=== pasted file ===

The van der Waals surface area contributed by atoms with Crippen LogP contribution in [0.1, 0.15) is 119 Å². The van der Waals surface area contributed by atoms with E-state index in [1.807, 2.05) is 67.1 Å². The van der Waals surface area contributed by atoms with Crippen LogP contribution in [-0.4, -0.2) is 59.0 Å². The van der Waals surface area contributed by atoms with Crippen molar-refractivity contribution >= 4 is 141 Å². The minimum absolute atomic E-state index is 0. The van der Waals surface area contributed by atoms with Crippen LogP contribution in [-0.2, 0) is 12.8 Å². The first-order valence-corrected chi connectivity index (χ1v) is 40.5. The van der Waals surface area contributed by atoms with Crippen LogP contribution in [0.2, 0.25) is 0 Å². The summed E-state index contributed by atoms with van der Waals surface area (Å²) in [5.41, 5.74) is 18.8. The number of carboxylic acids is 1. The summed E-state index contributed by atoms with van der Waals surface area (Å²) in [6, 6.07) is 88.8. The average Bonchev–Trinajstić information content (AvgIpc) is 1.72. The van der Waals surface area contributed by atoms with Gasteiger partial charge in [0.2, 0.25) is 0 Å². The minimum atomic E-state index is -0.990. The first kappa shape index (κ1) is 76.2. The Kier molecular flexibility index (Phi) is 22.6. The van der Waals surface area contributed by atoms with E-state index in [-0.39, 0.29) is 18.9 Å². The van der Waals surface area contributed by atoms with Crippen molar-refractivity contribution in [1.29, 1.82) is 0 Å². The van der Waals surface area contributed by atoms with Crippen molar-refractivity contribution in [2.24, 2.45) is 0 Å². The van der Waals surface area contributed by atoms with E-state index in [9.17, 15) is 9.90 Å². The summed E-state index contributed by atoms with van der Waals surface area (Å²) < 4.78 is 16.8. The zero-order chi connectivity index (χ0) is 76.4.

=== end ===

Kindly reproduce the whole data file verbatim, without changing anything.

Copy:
The van der Waals surface area contributed by atoms with Crippen LogP contribution in [0.1, 0.15) is 119 Å². The van der Waals surface area contributed by atoms with E-state index in [1.807, 2.05) is 67.1 Å². The van der Waals surface area contributed by atoms with Crippen LogP contribution in [-0.4, -0.2) is 59.0 Å². The van der Waals surface area contributed by atoms with Crippen molar-refractivity contribution >= 4 is 141 Å². The minimum absolute atomic E-state index is 0. The van der Waals surface area contributed by atoms with Crippen LogP contribution in [-0.2, 0) is 12.8 Å². The first-order valence-corrected chi connectivity index (χ1v) is 40.5. The van der Waals surface area contributed by atoms with Crippen LogP contribution in [0.2, 0.25) is 0 Å². The summed E-state index contributed by atoms with van der Waals surface area (Å²) in [5.41, 5.74) is 18.8. The number of carboxylic acids is 1. The summed E-state index contributed by atoms with van der Waals surface area (Å²) in [6, 6.07) is 88.8. The average Bonchev–Trinajstić information content (AvgIpc) is 1.72. The van der Waals surface area contributed by atoms with Gasteiger partial charge in [0.2, 0.25) is 0 Å². The minimum atomic E-state index is -0.990. The first kappa shape index (κ1) is 76.2. The Kier molecular flexibility index (Phi) is 22.6. The van der Waals surface area contributed by atoms with E-state index in [-0.39, 0.29) is 18.9 Å². The van der Waals surface area contributed by atoms with Crippen molar-refractivity contribution in [1.29, 1.82) is 0 Å². The van der Waals surface area contributed by atoms with Crippen molar-refractivity contribution in [2.24, 2.45) is 0 Å². The van der Waals surface area contributed by atoms with E-state index in [9.17, 15) is 9.90 Å². The summed E-state index contributed by atoms with van der Waals surface area (Å²) < 4.78 is 16.8. The zero-order chi connectivity index (χ0) is 76.4.